Will Tesla Stock Gain 22% or Fall 50%? 2 Analysts Debate

Every day, Wall Street analysts upgrade some stocks, downgrade others, and "initiate coverage" on a few more. But do these analysts even know what they're talking about? Today, we're taking one high-profile Wall Street pick and putting it under the microscope...

July 4 has slipped into the rearview mirror, but up on Wall Street, the fireworks continue to fly. This morning, two heavyweight financial experts put forward sharply diverging views on the future of electric-car star Tesla (NASDAQ: TSLA). On the one hand, Guggenheim Partners announced a 13% hike to its target price on buy-rated Tesla stock, bringing it to a whopping $430 per share.

On the other hand, Goldman Sachs remains a confirmed bear when it comes to Tesla. With new data in hand, Goldman says Tesla stock is now worth only $180 a share -- down $10 from its last prediction. And yes, Goldman Sachs thinks you should sell it.

Here are three more things you should know about all that.

1. The latest news

Let's start with the news that inspired both these changes of opinion. Tesla had two major updates for investors over the weekend. In one release, the company confirmed that it delivered just over 22,000 electric cars in its fiscal Q2 2017. That's toward the low end of guidance, and less than some analysts were expecting, but it's still 53% more cars than Tesla delivered in the year-ago quarter.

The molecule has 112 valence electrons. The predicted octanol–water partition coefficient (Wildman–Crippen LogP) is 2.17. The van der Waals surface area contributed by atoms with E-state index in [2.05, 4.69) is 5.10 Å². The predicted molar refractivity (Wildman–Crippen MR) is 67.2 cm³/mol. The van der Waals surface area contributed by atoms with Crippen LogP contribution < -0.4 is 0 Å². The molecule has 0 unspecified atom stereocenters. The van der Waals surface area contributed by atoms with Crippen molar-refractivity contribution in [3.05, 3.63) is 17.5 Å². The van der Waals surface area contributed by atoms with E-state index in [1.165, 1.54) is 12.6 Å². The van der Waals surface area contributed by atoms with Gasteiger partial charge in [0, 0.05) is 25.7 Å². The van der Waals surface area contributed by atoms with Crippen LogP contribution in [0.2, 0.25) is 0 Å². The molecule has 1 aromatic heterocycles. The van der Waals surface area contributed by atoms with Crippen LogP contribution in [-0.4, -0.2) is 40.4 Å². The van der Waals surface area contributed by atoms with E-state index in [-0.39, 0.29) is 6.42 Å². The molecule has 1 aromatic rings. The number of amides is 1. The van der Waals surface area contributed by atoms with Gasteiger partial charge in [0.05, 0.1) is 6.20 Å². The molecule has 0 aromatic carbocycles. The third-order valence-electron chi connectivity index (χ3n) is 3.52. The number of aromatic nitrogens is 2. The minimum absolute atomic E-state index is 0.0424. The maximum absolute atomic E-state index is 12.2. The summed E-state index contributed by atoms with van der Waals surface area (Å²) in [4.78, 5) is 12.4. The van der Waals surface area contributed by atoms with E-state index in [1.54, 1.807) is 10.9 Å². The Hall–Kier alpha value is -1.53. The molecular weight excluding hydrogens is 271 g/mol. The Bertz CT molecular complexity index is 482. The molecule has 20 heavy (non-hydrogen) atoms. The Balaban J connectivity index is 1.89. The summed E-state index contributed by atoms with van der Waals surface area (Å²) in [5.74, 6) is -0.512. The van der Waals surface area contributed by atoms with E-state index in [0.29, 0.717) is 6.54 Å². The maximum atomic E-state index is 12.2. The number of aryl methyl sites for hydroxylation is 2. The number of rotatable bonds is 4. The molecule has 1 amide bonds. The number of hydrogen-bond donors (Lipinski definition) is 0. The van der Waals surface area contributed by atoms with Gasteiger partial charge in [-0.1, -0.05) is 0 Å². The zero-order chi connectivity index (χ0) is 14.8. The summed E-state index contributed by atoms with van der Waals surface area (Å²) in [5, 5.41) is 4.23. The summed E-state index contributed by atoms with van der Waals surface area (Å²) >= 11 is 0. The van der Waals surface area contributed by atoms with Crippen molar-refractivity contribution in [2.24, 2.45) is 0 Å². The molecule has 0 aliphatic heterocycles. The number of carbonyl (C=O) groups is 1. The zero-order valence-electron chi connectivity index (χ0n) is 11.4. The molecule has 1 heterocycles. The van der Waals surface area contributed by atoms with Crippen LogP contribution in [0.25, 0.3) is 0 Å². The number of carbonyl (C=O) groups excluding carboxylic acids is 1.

Tesla also told investors Sunday that it plans to begin deliveries of its mass-market electric Model 3 sedan on July 28. Production should expand almost exponentially, with 30 Model 3s delivered in July morphing into 100 in August, 1,500 in September, and crescendoing at the year's end with 20,000 cars going out the door in December. By next year, Tesla hopes to be producing Model 3s at the astounding rate of 500,000 cars per year.

2. Guggenheim gets excited

Accenting the positive portions of this news, Guggenheim hailed the July delivery announcement as making the Model 3 "Tesla's first car to genuinely launch on schedule." With plans for Model 3 production on track, StreetInsider.com (requires subscription) quotes Guggenheim predicting that Tesla will report $2.30 per share in profit for fiscal Q2, and end this year with profits of $7.79 per share.

Mind you, these predictions are way out of line with what the rest of Wall Street is expecting. According to data from S&P Global Market Intelligence, the average analyst prediction for Q2 is that Tesla will report a $2.25-per-share loss for the quarter, followed by a full-year loss of $8.24.

What's to explain these huge discrepancies? Guggenheim points out that Tesla has a "high fixed-cost structure." On the one hand, this makes it difficult for the company to earn a profit on low production volumes. On the other hand, once Tesla does get over the hump of selling enough cars to cover its costs, profits quickly explode higher. In Guggenheim's view, the real key to valuing Tesla is to look a couple years into the future, and value the stock based on what it might be earning in fiscal 2019 or fiscal 2020.